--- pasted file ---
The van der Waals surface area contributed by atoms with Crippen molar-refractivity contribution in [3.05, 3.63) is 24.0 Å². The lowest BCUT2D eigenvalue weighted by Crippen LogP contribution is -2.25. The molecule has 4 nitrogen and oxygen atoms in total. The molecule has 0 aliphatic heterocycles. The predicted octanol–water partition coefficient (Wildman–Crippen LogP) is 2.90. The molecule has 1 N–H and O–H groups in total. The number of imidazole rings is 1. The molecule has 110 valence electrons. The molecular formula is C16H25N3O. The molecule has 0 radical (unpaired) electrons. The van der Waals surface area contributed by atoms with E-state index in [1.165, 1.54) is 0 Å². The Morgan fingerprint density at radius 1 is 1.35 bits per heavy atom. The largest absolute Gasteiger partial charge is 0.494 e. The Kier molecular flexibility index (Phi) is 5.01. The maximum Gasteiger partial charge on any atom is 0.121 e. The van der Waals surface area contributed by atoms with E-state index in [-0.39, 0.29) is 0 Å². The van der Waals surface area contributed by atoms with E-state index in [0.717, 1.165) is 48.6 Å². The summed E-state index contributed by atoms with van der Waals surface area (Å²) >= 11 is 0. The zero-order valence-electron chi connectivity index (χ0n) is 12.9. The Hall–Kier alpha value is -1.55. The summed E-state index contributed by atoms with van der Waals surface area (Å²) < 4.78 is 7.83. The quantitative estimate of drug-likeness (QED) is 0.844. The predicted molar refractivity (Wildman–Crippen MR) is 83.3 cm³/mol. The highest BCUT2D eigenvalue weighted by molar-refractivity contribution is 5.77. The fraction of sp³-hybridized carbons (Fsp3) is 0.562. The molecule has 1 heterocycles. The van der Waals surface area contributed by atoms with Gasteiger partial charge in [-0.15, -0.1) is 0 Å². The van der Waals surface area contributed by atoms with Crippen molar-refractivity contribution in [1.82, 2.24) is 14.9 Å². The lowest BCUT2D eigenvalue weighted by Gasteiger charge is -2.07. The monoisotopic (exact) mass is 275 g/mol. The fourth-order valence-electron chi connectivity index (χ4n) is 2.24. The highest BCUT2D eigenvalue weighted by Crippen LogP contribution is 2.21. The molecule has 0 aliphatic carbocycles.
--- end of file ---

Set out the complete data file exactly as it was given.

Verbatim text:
The van der Waals surface area contributed by atoms with Crippen molar-refractivity contribution in [3.05, 3.63) is 24.0 Å². The lowest BCUT2D eigenvalue weighted by Crippen LogP contribution is -2.25. The molecule has 4 nitrogen and oxygen atoms in total. The molecule has 0 aliphatic heterocycles. The predicted octanol–water partition coefficient (Wildman–Crippen LogP) is 2.90. The molecule has 1 N–H and O–H groups in total. The number of imidazole rings is 1. The molecule has 110 valence electrons. The molecular formula is C16H25N3O. The molecule has 0 radical (unpaired) electrons. The van der Waals surface area contributed by atoms with E-state index in [1.165, 1.54) is 0 Å². The Morgan fingerprint density at radius 1 is 1.35 bits per heavy atom. The largest absolute Gasteiger partial charge is 0.494 e. The Kier molecular flexibility index (Phi) is 5.01. The maximum Gasteiger partial charge on any atom is 0.121 e. The van der Waals surface area contributed by atoms with E-state index in [-0.39, 0.29) is 0 Å². The van der Waals surface area contributed by atoms with E-state index in [0.717, 1.165) is 48.6 Å². The summed E-state index contributed by atoms with van der Waals surface area (Å²) >= 11 is 0. The zero-order valence-electron chi connectivity index (χ0n) is 12.9. The Hall–Kier alpha value is -1.55. The summed E-state index contributed by atoms with van der Waals surface area (Å²) < 4.78 is 7.83. The quantitative estimate of drug-likeness (QED) is 0.844. The predicted molar refractivity (Wildman–Crippen MR) is 83.3 cm³/mol. The highest BCUT2D eigenvalue weighted by molar-refractivity contribution is 5.77. The fraction of sp³-hybridized carbons (Fsp3) is 0.562. The molecule has 1 heterocycles. The van der Waals surface area contributed by atoms with Gasteiger partial charge in [-0.15, -0.1) is 0 Å². The van der Waals surface area contributed by atoms with Crippen molar-refractivity contribution in [1.82, 2.24) is 14.9 Å². The lowest BCUT2D eigenvalue weighted by Gasteiger charge is -2.07. The monoisotopic (exact) mass is 275 g/mol. The fourth-order valence-electron chi connectivity index (χ4n) is 2.24. The highest BCUT2D eigenvalue weighted by Crippen LogP contribution is 2.21. The molecule has 0 aliphatic carbocycles.